Culture trumps biology in language development, study argues
Researchers construct evolutionary trees for four linguistic groups and conclude that cultures, not innate preferences, drive the language rules humans create – contrary to the findings of noted linguists Noam Chomsky and Joseph Greenberg.
Noam Chomsky argued that a small… (Juan Barreto, AFP/Getty Images)
The team used biological tools to construct evolutionary trees for four language families and found that each of the families followed its own idiosyncratic structural rules, a sign that humans’ language choices are driven by culture rather than innate preferences.
The authors say their findings run contrary to the idea of Noam Chomsky’s generative grammar, which says the brain has hard and fast ordering rules for language. They also contradict the “universal rules” of Joseph H. Greenberg, who said languages tended to choose certain patterns over others.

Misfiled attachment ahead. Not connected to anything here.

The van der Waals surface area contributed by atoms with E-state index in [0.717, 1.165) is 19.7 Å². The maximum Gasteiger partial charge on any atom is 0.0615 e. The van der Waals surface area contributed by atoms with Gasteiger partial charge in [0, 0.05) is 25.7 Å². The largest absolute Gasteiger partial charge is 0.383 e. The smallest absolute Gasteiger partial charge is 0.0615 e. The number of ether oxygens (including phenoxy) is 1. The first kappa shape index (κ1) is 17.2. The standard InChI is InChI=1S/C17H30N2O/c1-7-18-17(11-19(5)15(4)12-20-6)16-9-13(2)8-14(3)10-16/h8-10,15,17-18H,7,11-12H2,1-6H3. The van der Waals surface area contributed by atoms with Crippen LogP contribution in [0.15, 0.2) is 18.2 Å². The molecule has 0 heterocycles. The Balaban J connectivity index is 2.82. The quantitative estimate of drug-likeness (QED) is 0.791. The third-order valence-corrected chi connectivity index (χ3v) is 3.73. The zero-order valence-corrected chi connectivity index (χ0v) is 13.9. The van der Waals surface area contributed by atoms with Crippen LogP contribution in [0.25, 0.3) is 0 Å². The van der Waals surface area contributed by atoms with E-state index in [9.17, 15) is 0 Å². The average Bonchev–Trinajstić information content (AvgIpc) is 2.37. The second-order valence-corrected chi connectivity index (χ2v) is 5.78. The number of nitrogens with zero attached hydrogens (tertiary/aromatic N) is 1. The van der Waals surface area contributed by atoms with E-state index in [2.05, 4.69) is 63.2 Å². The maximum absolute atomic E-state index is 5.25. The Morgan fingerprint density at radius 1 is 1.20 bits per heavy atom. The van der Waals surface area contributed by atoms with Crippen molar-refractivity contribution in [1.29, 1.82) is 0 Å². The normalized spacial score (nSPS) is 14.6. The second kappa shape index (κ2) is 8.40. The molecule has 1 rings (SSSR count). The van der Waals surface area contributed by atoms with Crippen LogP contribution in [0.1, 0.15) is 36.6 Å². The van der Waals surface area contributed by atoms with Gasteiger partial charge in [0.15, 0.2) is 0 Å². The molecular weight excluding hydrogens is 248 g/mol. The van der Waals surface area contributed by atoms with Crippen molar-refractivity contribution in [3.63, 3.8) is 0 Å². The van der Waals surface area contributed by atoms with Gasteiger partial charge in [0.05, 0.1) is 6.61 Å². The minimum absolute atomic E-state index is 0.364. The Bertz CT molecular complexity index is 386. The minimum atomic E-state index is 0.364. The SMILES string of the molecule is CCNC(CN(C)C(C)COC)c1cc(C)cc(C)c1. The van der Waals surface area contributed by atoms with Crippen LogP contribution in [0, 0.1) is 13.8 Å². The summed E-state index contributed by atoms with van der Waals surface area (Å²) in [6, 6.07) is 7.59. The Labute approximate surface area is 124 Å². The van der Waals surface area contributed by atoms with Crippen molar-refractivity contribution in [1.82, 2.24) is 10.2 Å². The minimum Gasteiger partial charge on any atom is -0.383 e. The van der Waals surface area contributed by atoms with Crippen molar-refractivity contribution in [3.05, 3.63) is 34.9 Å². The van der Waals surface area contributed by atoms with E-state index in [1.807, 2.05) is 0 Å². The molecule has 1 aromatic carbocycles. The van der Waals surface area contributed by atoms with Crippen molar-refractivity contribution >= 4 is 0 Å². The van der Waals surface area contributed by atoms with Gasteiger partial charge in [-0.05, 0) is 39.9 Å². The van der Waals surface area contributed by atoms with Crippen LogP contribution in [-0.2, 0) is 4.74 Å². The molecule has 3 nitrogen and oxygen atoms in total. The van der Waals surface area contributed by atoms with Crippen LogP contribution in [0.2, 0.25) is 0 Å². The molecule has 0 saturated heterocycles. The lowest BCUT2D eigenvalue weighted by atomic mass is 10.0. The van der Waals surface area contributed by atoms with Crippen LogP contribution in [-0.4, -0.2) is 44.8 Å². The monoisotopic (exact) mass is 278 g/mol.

“Culture trumps the innate structure of the human mind,” said study coauthor Russell Gray, an evolutionary psychologist at the University of Auckland in New Zealand. “We need to take much more seriously the role of cultural factors in changing language diversity.”
But many linguists challenged the study’s conclusions and said that, in any event, they did not contradict Greenberg’s ideas.
About 7,000 languages are spoken today, each with a unique blend of sounds, words and structure. Some languages place the verb near the beginning of a sentence, while others stick it at the end. Some have genitives (like the possessive in “Mary’s dog”); others do not.
For decades, linguists have studied the diverse structures of languages with the idea that there are underlying principles all languages follow — principles that many presumed were programmed into our brains.
Chomsky argued that a small set of hard-wired rules determined the underlying structure of all languages. Greenberg statistically analyzed a multitude of languages and identified a universal list of ordering relationships within them. For example, if a language puts verbs before objects (as in the English “eat bagels”), it also will put prepositions before nouns (“in school”). But if it puts verbs after objects, it will have postpositions instead (as Hindi does).